Our family Christmas stockings are now hanging on our fireplace mantel at home--a very important fact to my granddaughter who has been concerned because the apartment where she lives has no fireplace. "How will Santa bring gifts without a chimney?, she asked me recently. I assured her that her stocking was hanging at my fireplace, and Santa would find her.

Of course, Santa's entry is important to a five-year-old. As Jesus-followers, we understand that Christmas is most importantly about God's entry into our own world. It is, after all, the "season of advent," God's arrival in the form of baby Jesus.

On a plane this week, I read new historical research about the Star of Bethlehem that guided wise men to the Christ child. In my mind, this "star" has always been a comet or a supernova in a far off galaxy. Some now believe the star was something much more subtle. One researcher makes the case that the star was the planet Jupiter, partially occluded by the moon while in the Aries constellation. Jupiter as the morning star would have been very significant to astrologers of the day -- it would have signaled (albeit subtly) the arrival of royalty.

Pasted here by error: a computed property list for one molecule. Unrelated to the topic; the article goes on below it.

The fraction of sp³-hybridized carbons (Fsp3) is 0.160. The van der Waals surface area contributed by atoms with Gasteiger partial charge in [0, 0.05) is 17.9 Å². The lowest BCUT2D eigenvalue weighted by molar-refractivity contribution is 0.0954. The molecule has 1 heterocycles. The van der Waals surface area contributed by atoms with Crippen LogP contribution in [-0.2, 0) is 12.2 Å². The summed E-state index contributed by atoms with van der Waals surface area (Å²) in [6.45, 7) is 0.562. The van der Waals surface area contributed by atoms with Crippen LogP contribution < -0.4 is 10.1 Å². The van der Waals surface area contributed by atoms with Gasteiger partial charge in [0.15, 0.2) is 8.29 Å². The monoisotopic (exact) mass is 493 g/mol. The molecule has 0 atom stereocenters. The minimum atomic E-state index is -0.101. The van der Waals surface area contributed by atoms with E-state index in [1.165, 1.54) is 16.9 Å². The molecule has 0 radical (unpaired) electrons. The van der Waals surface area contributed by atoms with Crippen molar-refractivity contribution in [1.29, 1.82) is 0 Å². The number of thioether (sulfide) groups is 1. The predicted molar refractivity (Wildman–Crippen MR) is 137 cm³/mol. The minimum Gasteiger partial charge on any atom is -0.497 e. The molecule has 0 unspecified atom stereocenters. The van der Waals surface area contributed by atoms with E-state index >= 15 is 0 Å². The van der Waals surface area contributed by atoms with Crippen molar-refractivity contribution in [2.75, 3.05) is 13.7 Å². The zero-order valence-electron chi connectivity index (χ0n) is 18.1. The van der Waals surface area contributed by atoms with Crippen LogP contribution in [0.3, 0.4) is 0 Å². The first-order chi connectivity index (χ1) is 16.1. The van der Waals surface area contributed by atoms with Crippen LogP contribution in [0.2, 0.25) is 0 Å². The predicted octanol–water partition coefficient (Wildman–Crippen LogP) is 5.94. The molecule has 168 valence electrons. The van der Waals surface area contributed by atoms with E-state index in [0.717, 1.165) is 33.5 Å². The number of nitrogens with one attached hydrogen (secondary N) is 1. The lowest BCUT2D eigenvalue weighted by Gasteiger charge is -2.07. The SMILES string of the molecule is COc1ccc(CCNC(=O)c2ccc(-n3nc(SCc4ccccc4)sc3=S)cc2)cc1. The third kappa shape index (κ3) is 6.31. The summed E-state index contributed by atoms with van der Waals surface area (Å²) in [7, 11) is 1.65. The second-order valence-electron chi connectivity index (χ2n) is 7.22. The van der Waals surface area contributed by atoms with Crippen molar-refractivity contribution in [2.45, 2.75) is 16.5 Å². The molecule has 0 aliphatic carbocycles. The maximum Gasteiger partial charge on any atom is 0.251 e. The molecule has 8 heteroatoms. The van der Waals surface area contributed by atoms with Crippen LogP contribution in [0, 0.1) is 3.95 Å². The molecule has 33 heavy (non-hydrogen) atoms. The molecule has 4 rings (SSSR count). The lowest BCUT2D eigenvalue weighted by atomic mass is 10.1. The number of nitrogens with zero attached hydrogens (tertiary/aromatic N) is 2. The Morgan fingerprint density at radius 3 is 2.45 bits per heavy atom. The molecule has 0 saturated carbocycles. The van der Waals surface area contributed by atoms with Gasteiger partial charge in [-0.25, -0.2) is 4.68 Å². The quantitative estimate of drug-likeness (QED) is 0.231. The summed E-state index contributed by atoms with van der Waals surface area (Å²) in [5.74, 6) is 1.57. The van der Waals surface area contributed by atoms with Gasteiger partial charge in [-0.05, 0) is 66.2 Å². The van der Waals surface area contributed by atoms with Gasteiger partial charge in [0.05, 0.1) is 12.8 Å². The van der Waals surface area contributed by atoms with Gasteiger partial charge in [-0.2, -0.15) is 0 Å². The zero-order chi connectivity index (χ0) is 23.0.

The magazine article concluded, "Theory suggests wise men saw something big in something little."

I can't evaluate the research, but I like the idea that God often enters our life, not with a supernova, but with a subtle light. The little things can point us to the most eternally important of things.

Don't you see this in relationships with our students? God often uses our small words and small deeds to accomplish big things in their lives.